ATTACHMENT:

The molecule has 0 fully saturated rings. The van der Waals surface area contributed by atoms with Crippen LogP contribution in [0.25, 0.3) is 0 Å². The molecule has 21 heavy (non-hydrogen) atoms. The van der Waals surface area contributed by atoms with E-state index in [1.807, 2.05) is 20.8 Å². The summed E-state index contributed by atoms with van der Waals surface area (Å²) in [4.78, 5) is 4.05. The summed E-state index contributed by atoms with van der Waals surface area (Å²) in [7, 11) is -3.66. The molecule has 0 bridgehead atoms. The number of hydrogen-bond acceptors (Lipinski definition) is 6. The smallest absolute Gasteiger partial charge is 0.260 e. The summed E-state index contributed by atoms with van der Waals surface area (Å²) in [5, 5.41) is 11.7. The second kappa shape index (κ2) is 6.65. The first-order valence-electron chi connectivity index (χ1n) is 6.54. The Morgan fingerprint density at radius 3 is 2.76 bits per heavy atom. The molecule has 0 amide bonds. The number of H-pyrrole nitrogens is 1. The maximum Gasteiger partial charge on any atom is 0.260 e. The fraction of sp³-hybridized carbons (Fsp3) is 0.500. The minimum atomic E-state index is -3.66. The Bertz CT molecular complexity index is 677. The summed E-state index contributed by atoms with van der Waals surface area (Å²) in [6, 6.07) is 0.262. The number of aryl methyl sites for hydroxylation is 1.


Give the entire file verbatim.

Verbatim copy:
The molecule has 0 fully saturated rings. The van der Waals surface area contributed by atoms with Crippen LogP contribution in [0.25, 0.3) is 0 Å². The molecule has 21 heavy (non-hydrogen) atoms. The van der Waals surface area contributed by atoms with E-state index in [1.807, 2.05) is 20.8 Å². The summed E-state index contributed by atoms with van der Waals surface area (Å²) in [4.78, 5) is 4.05. The summed E-state index contributed by atoms with van der Waals surface area (Å²) in [7, 11) is -3.66. The molecule has 0 bridgehead atoms. The number of hydrogen-bond acceptors (Lipinski definition) is 6. The smallest absolute Gasteiger partial charge is 0.260 e. The summed E-state index contributed by atoms with van der Waals surface area (Å²) in [5, 5.41) is 11.7. The second kappa shape index (κ2) is 6.65. The first-order valence-electron chi connectivity index (χ1n) is 6.54. The Morgan fingerprint density at radius 3 is 2.76 bits per heavy atom. The molecule has 0 amide bonds. The number of H-pyrrole nitrogens is 1. The maximum Gasteiger partial charge on any atom is 0.260 e. The fraction of sp³-hybridized carbons (Fsp3) is 0.500. The minimum atomic E-state index is -3.66. The Bertz CT molecular complexity index is 677. The summed E-state index contributed by atoms with van der Waals surface area (Å²) in [6, 6.07) is 0.262. The number of aryl methyl sites for hydroxylation is 1.